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Estimating the mass of our galaxy, and the number of stars in our galaxy

  • Thread starter aj_17
  • Start date
Problem Statement
The Sun rotates about the center of the Milky Way Galaxy at a distance of about 30000 light-years from the center
(1ly=9.5×10^15m).
Part A
If it takes about 200 million years to make one rotation, estimate the mass of our Galaxy. Assume that the mass distribution of our Galaxy is concentrated mostly in a central uniform sphere.
Part B
If all the stars had about the mass of our Sun (2×10^30kg), how many stars would there be in our Galaxy?
Relevant Equations
((4pi^2)r^3)/G*T^2)
A previous thread outlined the problem with a correct answer, however I don't understand where they got the formulas from. Here are the steps I've taken so far:
1. Convert 2*10^8 years to seconds = 6.3072*10^15 seconds (period,T)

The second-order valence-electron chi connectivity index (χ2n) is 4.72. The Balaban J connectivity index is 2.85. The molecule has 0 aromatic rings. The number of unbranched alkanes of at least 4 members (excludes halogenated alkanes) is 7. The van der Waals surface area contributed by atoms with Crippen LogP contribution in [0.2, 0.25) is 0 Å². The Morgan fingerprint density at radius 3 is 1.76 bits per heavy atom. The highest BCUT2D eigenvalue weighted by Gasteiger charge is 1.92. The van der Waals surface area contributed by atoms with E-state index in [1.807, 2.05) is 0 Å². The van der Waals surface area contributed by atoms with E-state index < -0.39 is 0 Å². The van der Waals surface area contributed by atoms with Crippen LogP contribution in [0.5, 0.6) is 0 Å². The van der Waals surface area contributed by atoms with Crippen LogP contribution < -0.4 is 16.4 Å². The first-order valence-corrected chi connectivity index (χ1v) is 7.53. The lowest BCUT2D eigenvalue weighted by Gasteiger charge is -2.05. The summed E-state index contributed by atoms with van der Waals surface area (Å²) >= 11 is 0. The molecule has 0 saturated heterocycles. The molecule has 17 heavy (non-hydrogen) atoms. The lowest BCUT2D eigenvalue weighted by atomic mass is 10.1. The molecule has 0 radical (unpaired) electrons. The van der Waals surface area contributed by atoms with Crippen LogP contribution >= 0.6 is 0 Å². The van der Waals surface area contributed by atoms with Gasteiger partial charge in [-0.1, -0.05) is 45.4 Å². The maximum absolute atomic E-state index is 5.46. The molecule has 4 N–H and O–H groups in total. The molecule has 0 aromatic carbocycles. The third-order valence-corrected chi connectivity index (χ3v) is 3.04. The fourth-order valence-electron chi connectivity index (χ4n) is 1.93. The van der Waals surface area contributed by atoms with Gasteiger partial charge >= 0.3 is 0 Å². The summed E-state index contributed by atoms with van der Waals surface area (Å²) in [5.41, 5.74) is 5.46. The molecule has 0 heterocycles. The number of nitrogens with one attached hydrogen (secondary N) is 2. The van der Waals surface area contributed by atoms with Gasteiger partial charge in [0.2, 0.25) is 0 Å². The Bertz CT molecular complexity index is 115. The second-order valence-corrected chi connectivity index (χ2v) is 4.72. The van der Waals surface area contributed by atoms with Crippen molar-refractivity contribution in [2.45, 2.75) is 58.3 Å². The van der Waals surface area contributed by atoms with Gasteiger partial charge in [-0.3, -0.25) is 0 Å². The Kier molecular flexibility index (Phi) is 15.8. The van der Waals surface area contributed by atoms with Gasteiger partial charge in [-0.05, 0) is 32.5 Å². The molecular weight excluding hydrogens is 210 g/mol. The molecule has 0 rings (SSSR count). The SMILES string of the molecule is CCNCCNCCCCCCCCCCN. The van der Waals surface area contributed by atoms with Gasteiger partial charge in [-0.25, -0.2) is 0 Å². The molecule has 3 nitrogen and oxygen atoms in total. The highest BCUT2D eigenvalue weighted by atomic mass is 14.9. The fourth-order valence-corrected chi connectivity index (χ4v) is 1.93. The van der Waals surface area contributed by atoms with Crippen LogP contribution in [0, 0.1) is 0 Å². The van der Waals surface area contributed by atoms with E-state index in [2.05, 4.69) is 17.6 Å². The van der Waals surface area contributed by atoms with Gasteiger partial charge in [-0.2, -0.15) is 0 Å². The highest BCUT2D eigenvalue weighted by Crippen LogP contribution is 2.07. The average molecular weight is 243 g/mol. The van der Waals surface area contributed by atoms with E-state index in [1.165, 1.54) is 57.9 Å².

2. The previous thread then went on to say you plug period and radius (which the thread said was 2.85*10^20, how is this found?) into the "formula":
((4pi^2)r^3)/G*T^2) How do you arrive at this formula?
 

phyzguy

Science Advisor
4,103
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1. Convert 2*10^8 years to seconds = 6.3072*10^15 seconds (period,T)
Looks OK.
2. The previous thread then went on to say you plug period and radius (which the thread said was 2.85*10^20, how is this found?)
You need to get into a consistent set of units. Since you will probably use G in MKS units, you need to convert the radius in light-years into meters.
into the "formula":((4pi^2)r^3)/G*T^2) How do you arrive at this formula?
It's from Kepler's third law.
 

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